First some history and then I'll get to my point…
In early May (2007) I started to use Twitter after a bunch of people at my work told me they were all using it and it was a lot of fun. So I created an account and start twittering about what I was doing during my day just like everyone else. I too started to think it was fun, and I still do.
A short time after, I received an email from Twitter about some recommended twitter'ers [Noun: Someone that uses twitter.com on a regular basis]. David Hewlett was one of the highlighted twitter'ers so I added him to my friends list. To my surprise he added me back. Not that I'm all that special mind you, he currently has over one thousand friends! I figure he must get a twitter every minute or so with that many friends.
Now I didn't really know who David Hewlett was, so I looked him up on Wikipedia and IMDB. He's probably mostly known for his current role in Stargate: Atlantis which I've never seen. However, I liked him in the Cube which I recently rented. He wrote, directed, and stared in A Dog's Breakfast this year. It sounds interesting, but I haven't seen it yet.
So in conclusion, for being a science fiction actor and letting the world know what goes on in his daily life I here by declare that David Hewlett is a Cool Guy (TM).
This message was encrypted with ROT-26 cryptography. Attempting to circumvent this encoding is illegal under the DMCA.
The other day, while try to figure out how to make an RSS feed in Muse I found this page from a google search. At first I glanced over it, but upon a quick re-read I noticed the link to an interesting application called Democracy Player which upon clicking re-directed me to Miro. Miro bills itself as a free open source internet TV and video player.
Miro sounded pretty cool and they had instructions on how to install it on Ubuntu (not to mention Mac OS X, Windows, Fedora, Debian, and Gentoo as well). So I added their repository to my sources list, updated, and installed Miro. I couldn't find an application icon to launch it, so I just ran it from the command line. After a few quick questions it was up and running.
Wow is this thing cool and intuitive. As I clicked away, I very quickly had videos being downloaded in the background. Diggnation, Ask A Ninja, X-Play, Google Tech Talks, etc. Then I tried a custom search against YouTube and Google Video for Compiz and Berly. After showing me a list of videos for each it allowed me to create a feed from my queries that I could then subscribe to – very cool.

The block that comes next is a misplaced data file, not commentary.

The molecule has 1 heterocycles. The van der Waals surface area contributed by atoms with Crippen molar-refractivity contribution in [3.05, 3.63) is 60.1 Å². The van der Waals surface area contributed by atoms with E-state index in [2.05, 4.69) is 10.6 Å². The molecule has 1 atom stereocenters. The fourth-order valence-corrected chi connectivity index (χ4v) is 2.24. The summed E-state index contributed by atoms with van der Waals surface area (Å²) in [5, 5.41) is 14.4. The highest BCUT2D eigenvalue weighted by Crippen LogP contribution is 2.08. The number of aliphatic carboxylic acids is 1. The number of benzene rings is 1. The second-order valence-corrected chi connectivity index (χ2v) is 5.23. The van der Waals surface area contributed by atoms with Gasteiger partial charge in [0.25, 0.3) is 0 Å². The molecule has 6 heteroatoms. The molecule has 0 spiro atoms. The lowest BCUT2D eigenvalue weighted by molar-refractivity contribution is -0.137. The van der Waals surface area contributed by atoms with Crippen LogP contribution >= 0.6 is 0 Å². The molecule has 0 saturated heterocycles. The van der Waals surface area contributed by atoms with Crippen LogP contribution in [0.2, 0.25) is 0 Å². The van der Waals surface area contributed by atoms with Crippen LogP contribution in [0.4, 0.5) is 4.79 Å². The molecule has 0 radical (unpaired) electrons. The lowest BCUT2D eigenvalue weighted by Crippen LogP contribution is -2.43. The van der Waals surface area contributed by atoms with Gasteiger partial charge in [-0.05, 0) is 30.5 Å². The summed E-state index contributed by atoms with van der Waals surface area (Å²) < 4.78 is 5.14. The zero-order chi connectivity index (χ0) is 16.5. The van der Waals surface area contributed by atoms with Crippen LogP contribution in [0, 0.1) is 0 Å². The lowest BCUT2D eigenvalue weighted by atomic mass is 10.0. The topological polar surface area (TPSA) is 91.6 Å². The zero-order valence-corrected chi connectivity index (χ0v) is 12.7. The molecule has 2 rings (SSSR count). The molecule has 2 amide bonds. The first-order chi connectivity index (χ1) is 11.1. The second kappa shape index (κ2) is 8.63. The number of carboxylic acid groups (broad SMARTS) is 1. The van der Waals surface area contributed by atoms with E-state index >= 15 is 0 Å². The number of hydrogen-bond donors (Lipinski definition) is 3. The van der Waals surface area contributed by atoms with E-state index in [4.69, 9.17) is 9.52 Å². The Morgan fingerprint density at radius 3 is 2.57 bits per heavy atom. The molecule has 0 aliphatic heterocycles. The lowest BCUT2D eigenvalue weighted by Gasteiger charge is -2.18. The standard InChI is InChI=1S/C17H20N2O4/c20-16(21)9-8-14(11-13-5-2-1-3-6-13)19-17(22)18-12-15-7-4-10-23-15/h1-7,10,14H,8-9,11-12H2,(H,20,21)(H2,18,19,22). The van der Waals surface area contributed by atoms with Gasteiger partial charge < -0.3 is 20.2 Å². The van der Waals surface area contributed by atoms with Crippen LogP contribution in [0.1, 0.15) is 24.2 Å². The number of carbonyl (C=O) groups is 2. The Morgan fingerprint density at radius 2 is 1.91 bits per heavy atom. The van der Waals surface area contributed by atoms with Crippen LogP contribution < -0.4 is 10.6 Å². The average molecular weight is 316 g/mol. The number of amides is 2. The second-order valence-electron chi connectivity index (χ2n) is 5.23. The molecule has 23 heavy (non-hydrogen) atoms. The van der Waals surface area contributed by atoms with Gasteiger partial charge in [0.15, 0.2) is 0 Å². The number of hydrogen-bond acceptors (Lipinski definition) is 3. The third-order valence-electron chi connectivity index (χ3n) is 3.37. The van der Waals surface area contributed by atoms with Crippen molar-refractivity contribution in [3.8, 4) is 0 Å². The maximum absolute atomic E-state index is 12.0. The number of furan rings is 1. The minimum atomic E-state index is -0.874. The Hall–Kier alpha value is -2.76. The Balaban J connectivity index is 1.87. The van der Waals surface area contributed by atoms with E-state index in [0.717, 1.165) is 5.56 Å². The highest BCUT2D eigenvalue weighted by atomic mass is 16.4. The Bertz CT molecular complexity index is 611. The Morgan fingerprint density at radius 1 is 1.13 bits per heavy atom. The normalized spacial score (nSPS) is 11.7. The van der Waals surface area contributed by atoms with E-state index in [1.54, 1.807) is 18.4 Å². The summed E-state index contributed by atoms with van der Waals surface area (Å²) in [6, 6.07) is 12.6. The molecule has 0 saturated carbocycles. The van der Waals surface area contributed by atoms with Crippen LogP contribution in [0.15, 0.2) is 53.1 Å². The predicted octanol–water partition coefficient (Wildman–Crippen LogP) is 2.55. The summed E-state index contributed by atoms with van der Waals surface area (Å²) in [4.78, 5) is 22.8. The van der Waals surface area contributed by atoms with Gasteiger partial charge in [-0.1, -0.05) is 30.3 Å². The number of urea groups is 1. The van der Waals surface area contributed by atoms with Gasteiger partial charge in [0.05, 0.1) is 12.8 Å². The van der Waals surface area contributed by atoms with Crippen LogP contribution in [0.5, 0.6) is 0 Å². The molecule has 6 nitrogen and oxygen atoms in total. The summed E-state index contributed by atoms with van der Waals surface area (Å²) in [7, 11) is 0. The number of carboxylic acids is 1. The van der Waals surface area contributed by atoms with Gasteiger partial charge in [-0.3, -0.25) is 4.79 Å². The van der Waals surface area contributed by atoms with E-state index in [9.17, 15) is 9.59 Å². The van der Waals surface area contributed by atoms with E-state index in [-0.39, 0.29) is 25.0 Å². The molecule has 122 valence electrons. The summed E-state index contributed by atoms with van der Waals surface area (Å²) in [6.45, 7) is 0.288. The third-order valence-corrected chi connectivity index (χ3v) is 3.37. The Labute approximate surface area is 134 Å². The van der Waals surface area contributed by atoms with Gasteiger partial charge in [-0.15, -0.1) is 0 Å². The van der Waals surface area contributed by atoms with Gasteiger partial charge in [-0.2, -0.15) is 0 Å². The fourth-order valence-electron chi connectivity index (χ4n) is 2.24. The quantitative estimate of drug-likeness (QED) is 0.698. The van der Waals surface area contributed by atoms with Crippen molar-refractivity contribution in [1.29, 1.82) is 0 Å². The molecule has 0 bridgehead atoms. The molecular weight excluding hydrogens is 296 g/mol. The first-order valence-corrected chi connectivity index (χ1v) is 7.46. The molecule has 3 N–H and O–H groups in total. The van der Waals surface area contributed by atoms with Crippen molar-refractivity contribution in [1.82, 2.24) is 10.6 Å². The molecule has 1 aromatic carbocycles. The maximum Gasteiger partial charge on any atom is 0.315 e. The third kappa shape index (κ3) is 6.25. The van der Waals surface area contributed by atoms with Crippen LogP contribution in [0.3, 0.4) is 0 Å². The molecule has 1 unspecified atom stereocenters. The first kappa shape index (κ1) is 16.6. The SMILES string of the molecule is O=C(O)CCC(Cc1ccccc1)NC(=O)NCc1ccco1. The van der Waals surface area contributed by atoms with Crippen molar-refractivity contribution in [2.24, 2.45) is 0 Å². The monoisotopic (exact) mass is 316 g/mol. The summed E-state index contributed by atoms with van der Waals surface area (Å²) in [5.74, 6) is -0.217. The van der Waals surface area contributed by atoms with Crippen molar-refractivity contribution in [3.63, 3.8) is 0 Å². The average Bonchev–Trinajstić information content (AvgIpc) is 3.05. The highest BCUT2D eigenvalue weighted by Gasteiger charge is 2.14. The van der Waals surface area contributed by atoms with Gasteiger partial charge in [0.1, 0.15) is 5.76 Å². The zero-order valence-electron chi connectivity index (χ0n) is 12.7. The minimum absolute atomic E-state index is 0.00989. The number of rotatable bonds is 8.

As I write this it is busy downloading some 100+ files I've already selected. Six are waiting for me to watch them now. Clicking on the Miro Guide presents me with some featured video feeds and the currently most popular. This is very similar to how iTunes works as well. Did I mention it was intuitive?
I could go into all of the cool things this application can do, but you really need to just install it yourself and start playing with it. I haven't been this excited about an application in a while. I might have to call this one a "killer app".
Does the name Pavlov ring a bell?
It seems like it is coming along nicely. It was very interesting to get more information about the technical details of the hardware and software that will be used. Also, I don't think I really got it until I watch Ivan's presentation.
And for those of you like me that want to have a look at the development end of this device, they have an ISO SDK Live CD.
In fact, one of the saddest but most common conditions in elementary school computer labs (when they exist in the developing world), is the children are being trained to use Word, Excel and PowerPoint. I consider that criminal, because children should be making things, communicating, exploring, sharing, not running office automation tools.
– Nicholas Negropontes (OLPC)